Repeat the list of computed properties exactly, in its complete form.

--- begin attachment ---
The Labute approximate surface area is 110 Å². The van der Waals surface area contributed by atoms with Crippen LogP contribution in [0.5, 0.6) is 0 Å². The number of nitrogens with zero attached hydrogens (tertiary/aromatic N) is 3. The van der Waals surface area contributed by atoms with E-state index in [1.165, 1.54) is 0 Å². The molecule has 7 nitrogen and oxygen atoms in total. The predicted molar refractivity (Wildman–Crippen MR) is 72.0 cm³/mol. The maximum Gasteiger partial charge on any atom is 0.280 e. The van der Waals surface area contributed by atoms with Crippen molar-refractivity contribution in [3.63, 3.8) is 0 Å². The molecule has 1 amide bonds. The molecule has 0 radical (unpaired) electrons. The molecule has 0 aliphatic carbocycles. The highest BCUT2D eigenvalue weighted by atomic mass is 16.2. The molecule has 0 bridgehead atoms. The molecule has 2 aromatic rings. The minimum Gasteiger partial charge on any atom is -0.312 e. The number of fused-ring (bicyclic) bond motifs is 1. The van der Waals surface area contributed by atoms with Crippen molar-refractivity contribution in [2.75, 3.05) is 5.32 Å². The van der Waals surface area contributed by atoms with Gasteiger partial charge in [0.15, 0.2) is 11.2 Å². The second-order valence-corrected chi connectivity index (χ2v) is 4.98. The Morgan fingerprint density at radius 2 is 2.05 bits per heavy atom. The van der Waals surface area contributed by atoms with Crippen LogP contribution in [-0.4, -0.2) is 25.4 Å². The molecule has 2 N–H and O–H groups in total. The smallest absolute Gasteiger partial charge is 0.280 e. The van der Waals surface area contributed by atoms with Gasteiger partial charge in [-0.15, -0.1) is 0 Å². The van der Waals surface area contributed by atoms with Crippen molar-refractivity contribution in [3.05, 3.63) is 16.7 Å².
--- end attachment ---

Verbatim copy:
The Labute approximate surface area is 110 Å². The van der Waals surface area contributed by atoms with Crippen LogP contribution in [0.5, 0.6) is 0 Å². The number of nitrogens with zero attached hydrogens (tertiary/aromatic N) is 3. The van der Waals surface area contributed by atoms with E-state index in [1.165, 1.54) is 0 Å². The molecule has 7 nitrogen and oxygen atoms in total. The predicted molar refractivity (Wildman–Crippen MR) is 72.0 cm³/mol. The maximum Gasteiger partial charge on any atom is 0.280 e. The van der Waals surface area contributed by atoms with Crippen molar-refractivity contribution in [3.63, 3.8) is 0 Å². The molecule has 1 amide bonds. The molecule has 0 radical (unpaired) electrons. The molecule has 0 aliphatic carbocycles. The highest BCUT2D eigenvalue weighted by atomic mass is 16.2. The molecule has 0 bridgehead atoms. The molecule has 2 aromatic rings. The minimum Gasteiger partial charge on any atom is -0.312 e. The number of fused-ring (bicyclic) bond motifs is 1. The van der Waals surface area contributed by atoms with Crippen molar-refractivity contribution in [2.75, 3.05) is 5.32 Å². The van der Waals surface area contributed by atoms with Gasteiger partial charge in [0.15, 0.2) is 11.2 Å². The second-order valence-corrected chi connectivity index (χ2v) is 4.98. The Morgan fingerprint density at radius 2 is 2.05 bits per heavy atom. The van der Waals surface area contributed by atoms with Crippen LogP contribution in [-0.4, -0.2) is 25.4 Å². The molecule has 2 N–H and O–H groups in total. The smallest absolute Gasteiger partial charge is 0.280 e. The van der Waals surface area contributed by atoms with Gasteiger partial charge in [-0.15, -0.1) is 0 Å². The van der Waals surface area contributed by atoms with Crippen molar-refractivity contribution in [3.05, 3.63) is 16.7 Å².